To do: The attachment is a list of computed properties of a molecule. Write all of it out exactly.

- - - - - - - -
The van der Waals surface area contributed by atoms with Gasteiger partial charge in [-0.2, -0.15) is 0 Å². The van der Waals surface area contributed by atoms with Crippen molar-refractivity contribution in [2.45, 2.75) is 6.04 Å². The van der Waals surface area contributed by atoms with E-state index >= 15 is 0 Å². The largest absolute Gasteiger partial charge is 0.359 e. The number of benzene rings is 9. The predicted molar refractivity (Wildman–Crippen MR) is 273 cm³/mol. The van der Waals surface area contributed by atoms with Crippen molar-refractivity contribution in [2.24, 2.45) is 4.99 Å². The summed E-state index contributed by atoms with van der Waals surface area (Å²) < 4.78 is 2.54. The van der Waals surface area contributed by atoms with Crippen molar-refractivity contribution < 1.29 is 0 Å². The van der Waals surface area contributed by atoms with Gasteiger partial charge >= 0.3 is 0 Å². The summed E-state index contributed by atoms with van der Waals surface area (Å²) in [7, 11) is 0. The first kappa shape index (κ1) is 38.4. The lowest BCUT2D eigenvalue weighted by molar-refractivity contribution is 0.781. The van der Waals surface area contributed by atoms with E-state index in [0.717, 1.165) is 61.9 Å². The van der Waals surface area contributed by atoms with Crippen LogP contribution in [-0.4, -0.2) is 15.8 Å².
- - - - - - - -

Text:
The van der Waals surface area contributed by atoms with Gasteiger partial charge in [-0.2, -0.15) is 0 Å². The van der Waals surface area contributed by atoms with Crippen molar-refractivity contribution in [2.45, 2.75) is 6.04 Å². The van der Waals surface area contributed by atoms with E-state index >= 15 is 0 Å². The largest absolute Gasteiger partial charge is 0.359 e. The number of benzene rings is 9. The predicted molar refractivity (Wildman–Crippen MR) is 273 cm³/mol. The van der Waals surface area contributed by atoms with Crippen molar-refractivity contribution in [2.24, 2.45) is 4.99 Å². The summed E-state index contributed by atoms with van der Waals surface area (Å²) < 4.78 is 2.54. The van der Waals surface area contributed by atoms with Crippen molar-refractivity contribution < 1.29 is 0 Å². The van der Waals surface area contributed by atoms with Gasteiger partial charge >= 0.3 is 0 Å². The summed E-state index contributed by atoms with van der Waals surface area (Å²) in [7, 11) is 0. The first kappa shape index (κ1) is 38.4. The lowest BCUT2D eigenvalue weighted by molar-refractivity contribution is 0.781. The van der Waals surface area contributed by atoms with E-state index in [0.717, 1.165) is 61.9 Å². The van der Waals surface area contributed by atoms with Crippen LogP contribution in [-0.4, -0.2) is 15.8 Å².